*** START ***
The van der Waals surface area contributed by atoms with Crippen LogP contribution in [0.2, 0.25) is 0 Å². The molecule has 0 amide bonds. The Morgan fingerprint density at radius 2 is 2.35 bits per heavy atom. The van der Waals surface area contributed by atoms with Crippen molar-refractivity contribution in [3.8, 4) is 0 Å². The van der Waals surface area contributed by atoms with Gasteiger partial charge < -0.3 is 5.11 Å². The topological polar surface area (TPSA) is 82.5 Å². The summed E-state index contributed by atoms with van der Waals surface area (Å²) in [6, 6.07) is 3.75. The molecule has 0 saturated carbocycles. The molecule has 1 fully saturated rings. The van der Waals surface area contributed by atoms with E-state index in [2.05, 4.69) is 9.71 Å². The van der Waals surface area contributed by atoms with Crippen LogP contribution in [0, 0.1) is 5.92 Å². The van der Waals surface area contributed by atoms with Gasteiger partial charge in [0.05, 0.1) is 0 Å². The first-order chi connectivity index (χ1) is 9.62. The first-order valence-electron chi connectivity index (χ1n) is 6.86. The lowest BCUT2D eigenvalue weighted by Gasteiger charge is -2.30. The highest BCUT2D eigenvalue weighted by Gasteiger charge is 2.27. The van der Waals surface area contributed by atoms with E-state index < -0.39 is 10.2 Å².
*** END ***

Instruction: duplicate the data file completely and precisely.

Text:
The van der Waals surface area contributed by atoms with Crippen LogP contribution in [0.2, 0.25) is 0 Å². The molecule has 0 amide bonds. The Morgan fingerprint density at radius 2 is 2.35 bits per heavy atom. The van der Waals surface area contributed by atoms with Crippen molar-refractivity contribution in [3.8, 4) is 0 Å². The van der Waals surface area contributed by atoms with Gasteiger partial charge < -0.3 is 5.11 Å². The topological polar surface area (TPSA) is 82.5 Å². The summed E-state index contributed by atoms with van der Waals surface area (Å²) in [6, 6.07) is 3.75. The molecule has 0 saturated carbocycles. The molecule has 1 fully saturated rings. The van der Waals surface area contributed by atoms with E-state index in [2.05, 4.69) is 9.71 Å². The van der Waals surface area contributed by atoms with Crippen LogP contribution in [0, 0.1) is 5.92 Å². The van der Waals surface area contributed by atoms with Gasteiger partial charge in [0.05, 0.1) is 0 Å². The first-order chi connectivity index (χ1) is 9.62. The first-order valence-electron chi connectivity index (χ1n) is 6.86. The lowest BCUT2D eigenvalue weighted by Gasteiger charge is -2.30. The highest BCUT2D eigenvalue weighted by Gasteiger charge is 2.27. The van der Waals surface area contributed by atoms with E-state index < -0.39 is 10.2 Å².